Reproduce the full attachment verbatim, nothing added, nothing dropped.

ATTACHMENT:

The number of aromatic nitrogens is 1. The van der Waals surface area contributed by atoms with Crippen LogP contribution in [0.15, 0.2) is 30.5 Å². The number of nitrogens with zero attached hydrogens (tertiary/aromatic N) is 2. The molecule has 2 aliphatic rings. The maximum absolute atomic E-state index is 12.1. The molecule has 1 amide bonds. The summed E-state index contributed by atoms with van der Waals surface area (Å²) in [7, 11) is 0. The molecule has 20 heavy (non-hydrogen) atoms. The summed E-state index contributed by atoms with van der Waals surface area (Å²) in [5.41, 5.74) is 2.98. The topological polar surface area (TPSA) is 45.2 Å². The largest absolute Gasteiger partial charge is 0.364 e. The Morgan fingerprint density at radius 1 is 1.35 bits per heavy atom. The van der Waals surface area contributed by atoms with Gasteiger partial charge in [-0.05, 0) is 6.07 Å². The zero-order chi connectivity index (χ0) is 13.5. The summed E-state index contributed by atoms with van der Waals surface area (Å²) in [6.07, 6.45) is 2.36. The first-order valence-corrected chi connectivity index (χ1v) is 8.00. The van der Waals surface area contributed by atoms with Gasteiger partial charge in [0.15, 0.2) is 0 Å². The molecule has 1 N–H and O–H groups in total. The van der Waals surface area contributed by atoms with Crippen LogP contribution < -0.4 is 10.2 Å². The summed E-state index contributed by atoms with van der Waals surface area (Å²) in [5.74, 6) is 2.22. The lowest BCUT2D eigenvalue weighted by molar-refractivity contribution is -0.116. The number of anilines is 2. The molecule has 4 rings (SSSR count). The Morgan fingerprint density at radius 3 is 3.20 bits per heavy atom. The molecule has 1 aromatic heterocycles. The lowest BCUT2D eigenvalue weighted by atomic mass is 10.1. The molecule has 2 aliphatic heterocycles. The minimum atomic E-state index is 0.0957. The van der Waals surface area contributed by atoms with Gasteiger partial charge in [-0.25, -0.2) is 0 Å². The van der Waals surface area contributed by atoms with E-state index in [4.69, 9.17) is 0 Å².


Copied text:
The number of aromatic nitrogens is 1. The van der Waals surface area contributed by atoms with Crippen LogP contribution in [0.15, 0.2) is 30.5 Å². The number of nitrogens with zero attached hydrogens (tertiary/aromatic N) is 2. The molecule has 2 aliphatic rings. The maximum absolute atomic E-state index is 12.1. The molecule has 1 amide bonds. The summed E-state index contributed by atoms with van der Waals surface area (Å²) in [7, 11) is 0. The molecule has 20 heavy (non-hydrogen) atoms. The summed E-state index contributed by atoms with van der Waals surface area (Å²) in [5.41, 5.74) is 2.98. The topological polar surface area (TPSA) is 45.2 Å². The largest absolute Gasteiger partial charge is 0.364 e. The Morgan fingerprint density at radius 1 is 1.35 bits per heavy atom. The van der Waals surface area contributed by atoms with Gasteiger partial charge in [-0.05, 0) is 6.07 Å². The zero-order chi connectivity index (χ0) is 13.5. The summed E-state index contributed by atoms with van der Waals surface area (Å²) in [6.07, 6.45) is 2.36. The first-order valence-corrected chi connectivity index (χ1v) is 8.00. The van der Waals surface area contributed by atoms with Gasteiger partial charge in [0.15, 0.2) is 0 Å². The molecule has 1 N–H and O–H groups in total. The van der Waals surface area contributed by atoms with Crippen LogP contribution < -0.4 is 10.2 Å². The summed E-state index contributed by atoms with van der Waals surface area (Å²) in [5.74, 6) is 2.22. The lowest BCUT2D eigenvalue weighted by molar-refractivity contribution is -0.116. The number of anilines is 2. The molecule has 4 rings (SSSR count). The Morgan fingerprint density at radius 3 is 3.20 bits per heavy atom. The molecule has 1 aromatic heterocycles. The lowest BCUT2D eigenvalue weighted by atomic mass is 10.1. The molecule has 2 aliphatic heterocycles. The minimum atomic E-state index is 0.0957. The van der Waals surface area contributed by atoms with Gasteiger partial charge in [-0.25, -0.2) is 0 Å². The van der Waals surface area contributed by atoms with E-state index in [4.69, 9.17) is 0 Å².